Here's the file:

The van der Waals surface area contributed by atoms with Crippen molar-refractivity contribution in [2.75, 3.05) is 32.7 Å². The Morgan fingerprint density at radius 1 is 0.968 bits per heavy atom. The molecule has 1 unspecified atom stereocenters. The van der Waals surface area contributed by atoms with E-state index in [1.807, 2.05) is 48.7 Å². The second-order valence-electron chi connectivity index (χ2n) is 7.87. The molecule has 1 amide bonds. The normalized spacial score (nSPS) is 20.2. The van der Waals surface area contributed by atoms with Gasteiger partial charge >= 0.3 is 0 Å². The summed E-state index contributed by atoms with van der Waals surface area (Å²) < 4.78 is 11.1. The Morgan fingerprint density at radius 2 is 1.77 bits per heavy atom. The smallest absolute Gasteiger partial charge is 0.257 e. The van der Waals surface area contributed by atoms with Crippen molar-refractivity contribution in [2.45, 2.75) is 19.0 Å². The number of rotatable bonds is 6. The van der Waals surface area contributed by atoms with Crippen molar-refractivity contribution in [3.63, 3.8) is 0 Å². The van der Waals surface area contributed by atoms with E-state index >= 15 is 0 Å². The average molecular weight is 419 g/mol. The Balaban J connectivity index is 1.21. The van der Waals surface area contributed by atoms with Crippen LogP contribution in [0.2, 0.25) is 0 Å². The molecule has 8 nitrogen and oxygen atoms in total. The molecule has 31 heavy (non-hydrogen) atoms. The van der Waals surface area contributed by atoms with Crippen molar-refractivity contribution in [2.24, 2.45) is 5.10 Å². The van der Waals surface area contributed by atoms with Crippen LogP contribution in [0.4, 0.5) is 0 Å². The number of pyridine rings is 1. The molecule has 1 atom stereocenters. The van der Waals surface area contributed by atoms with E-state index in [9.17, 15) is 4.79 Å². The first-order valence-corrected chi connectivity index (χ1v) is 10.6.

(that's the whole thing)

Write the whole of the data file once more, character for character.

The van der Waals surface area contributed by atoms with Crippen molar-refractivity contribution in [2.75, 3.05) is 32.7 Å². The Morgan fingerprint density at radius 1 is 0.968 bits per heavy atom. The molecule has 1 unspecified atom stereocenters. The van der Waals surface area contributed by atoms with E-state index in [1.807, 2.05) is 48.7 Å². The second-order valence-electron chi connectivity index (χ2n) is 7.87. The molecule has 1 amide bonds. The normalized spacial score (nSPS) is 20.2. The van der Waals surface area contributed by atoms with Gasteiger partial charge >= 0.3 is 0 Å². The summed E-state index contributed by atoms with van der Waals surface area (Å²) < 4.78 is 11.1. The Morgan fingerprint density at radius 2 is 1.77 bits per heavy atom. The smallest absolute Gasteiger partial charge is 0.257 e. The van der Waals surface area contributed by atoms with Crippen molar-refractivity contribution in [2.45, 2.75) is 19.0 Å². The number of rotatable bonds is 6. The van der Waals surface area contributed by atoms with Crippen molar-refractivity contribution in [3.63, 3.8) is 0 Å². The van der Waals surface area contributed by atoms with E-state index >= 15 is 0 Å². The average molecular weight is 419 g/mol. The Balaban J connectivity index is 1.21. The van der Waals surface area contributed by atoms with Crippen LogP contribution in [0.2, 0.25) is 0 Å². The molecule has 8 nitrogen and oxygen atoms in total. The molecule has 31 heavy (non-hydrogen) atoms. The van der Waals surface area contributed by atoms with Crippen molar-refractivity contribution in [2.24, 2.45) is 5.10 Å². The van der Waals surface area contributed by atoms with Crippen LogP contribution in [0.4, 0.5) is 0 Å². The number of pyridine rings is 1. The molecule has 1 atom stereocenters. The van der Waals surface area contributed by atoms with E-state index in [9.17, 15) is 4.79 Å². The first-order valence-corrected chi connectivity index (χ1v) is 10.6.